3. if any of your ducts are not in conditioned space, then duct losses are roughly proportional to runtime. smaller equipment will run longer and will have bigger duct losses, and it doesn't take much to offset the win from reducing that 3.5% cycling penalty

I will point out that, if you aren't touching your ductwork, it has a certain capacity. it's IS pretty important not to oversize your equipment relative to your ductwork, for a few reasons
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hand
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Re: Heat pump sizing and brands?

Post by hand »

z0r wrote: Mon Jun 10, 2024 1:17 pm there is little to no real-world research that indicates there is either an energy penalty or a humidity control penalty for oversizing

I might eventually write a longer post on this but if you want some threads to pull on you can start with this:

https://bergeronmechanicalsystems.com/w ... ings-1.pdf

which will lead to papers like this:

https://www.fsec.ucf.edu/en/publication ... 641-06.pdf

with quotes like this:

"Potential energy savings from current generation [2006] right-sized machines may average 2-3% for systems with sealed duct systems with the ducts located within the conditioned space"
Super interesting - thank you!
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Re: Heat pump sizing and brands?

Post by alfaspider »

NYCaviator wrote: Sat Jun 08, 2024 4:35 pm
Northern Flicker wrote: Sat Jun 08, 2024 3:06 pm I've heard but have not fully verified that Carrier heat pumps are now rebadged heat pumps made by a Chinese HVAC company that Carrier acquired. That wouldn't by itself imply that they are in any way inferior, but it would mean that any past reliability data for Carrier heat pumps would not apply.
We got quotes on the Carrier heat pumps and they were REALLY expensive. The higher end cold climate ones were almost double the cost of the Mitsubishi units that everyone raves about. The installer was also pushing the "dual fuel" option with carrier as well saying that it loses a lot of efficiency below 30 degrees, so you really need a gas backup.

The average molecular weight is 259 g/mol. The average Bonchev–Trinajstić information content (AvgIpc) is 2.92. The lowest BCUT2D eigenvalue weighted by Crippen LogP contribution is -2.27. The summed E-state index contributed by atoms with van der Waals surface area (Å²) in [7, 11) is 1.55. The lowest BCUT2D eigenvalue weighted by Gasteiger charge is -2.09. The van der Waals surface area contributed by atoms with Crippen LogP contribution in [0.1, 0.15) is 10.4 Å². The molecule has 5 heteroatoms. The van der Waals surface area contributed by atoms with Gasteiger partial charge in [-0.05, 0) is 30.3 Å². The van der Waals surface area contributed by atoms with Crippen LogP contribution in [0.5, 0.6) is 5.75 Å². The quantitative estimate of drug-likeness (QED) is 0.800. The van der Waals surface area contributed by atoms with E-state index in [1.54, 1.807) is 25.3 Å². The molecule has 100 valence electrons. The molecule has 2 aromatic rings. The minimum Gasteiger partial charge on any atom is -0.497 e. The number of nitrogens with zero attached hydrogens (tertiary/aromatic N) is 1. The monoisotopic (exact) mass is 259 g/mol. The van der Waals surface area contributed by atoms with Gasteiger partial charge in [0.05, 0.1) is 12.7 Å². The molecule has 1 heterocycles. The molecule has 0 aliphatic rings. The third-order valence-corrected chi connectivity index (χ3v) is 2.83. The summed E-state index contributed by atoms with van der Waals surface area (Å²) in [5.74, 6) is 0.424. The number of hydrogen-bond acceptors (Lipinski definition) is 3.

They have some mid-range and cheaper models that were still more expensive than the Mitsubishi but were not cold climate rated, thus you needed a gas backup for our weather.
This is more of a problem with Carrier's dealer network than the units themselves. They are like car salespeople. I bought my Carrier heat pump grey market, and the installed cost was roughly 1/2 of what authorized dealers charged.

The "dual fuel" option is really more of a sales job than a necessity. The higher-end units don't need a gas backup for cold weather. The only reason why you might want it is optionality if the price of electricity or natural gas changes dramatically.
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Re: Heat pump sizing and brands?

Post by NYCaviator »

alfaspider wrote: Mon Jun 10, 2024 2:21 pm
This is more of a problem with Carrier's dealer network than the units themselves. They are like car salespeople. I bought my Carrier heat pump grey market, and the installed cost was roughly 1/2 of what authorized dealers charged.
Don't you forfeit the warranty at that point then?
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Re: Heat pump sizing and brands?

Post by Legoman666 »

We replaced our 18 year old heat pump in northern Kentucky with a seven zone mini split system from Mitsubishi. It's awesome. Due to the high install costs (snaking 7 refrigerant lines through walls and attic is no joke), we did it in 2 batches: 4 in October 22, then 3 more in April 23. Total cost was $31k, although that included a heat pump water heater and a steam humidifier too.

The system is awesome. We love being able to control each room individually, especially our bedroom. The kitchen/living room used to be baking hot late in the afternoon from the sun blasting through the SW facing windows. Now it's always 75. We had a diamond contractor do the work, so we get a 12 yr warranty.

We keep our house cooler in the summer and warmer in the winter than we did with the old system and yet our electric bills are 30-40% less than before.

The coil in the old central system has been removed and we had a quiet fan installed. It runs the backup heat and the humidifier.
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Re: Heat pump sizing and brands?

Post by talzara »

clutchied wrote: Mon Jun 10, 2024 12:43 pm Then there are "swing inverter" heat pumps which don't use a traditional scroll compressor. These are those flat side discharge units you see around. Think minisplit. The are basically modulating A/C units that aren't just on or off or working at a lower level like a 2stage. These are infinitely variable and only provide the heating and cooling required and can adjust super fast to changes.

The Daikin Fit and Amana S series are whole house units that use this technology.
Daikin is the only major manufacturer that uses swing compressors. Other mini-split manufacturers use scroll compressors.

The Amana S series is made by Daikin.
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Re: Heat pump sizing and brands?

Post by vnatale »

I have about a 900 square foot house.

I got quotes from at least 12 different contractors. I'm quite thorough in getting multi-quotes as it also serves as an educational process for me.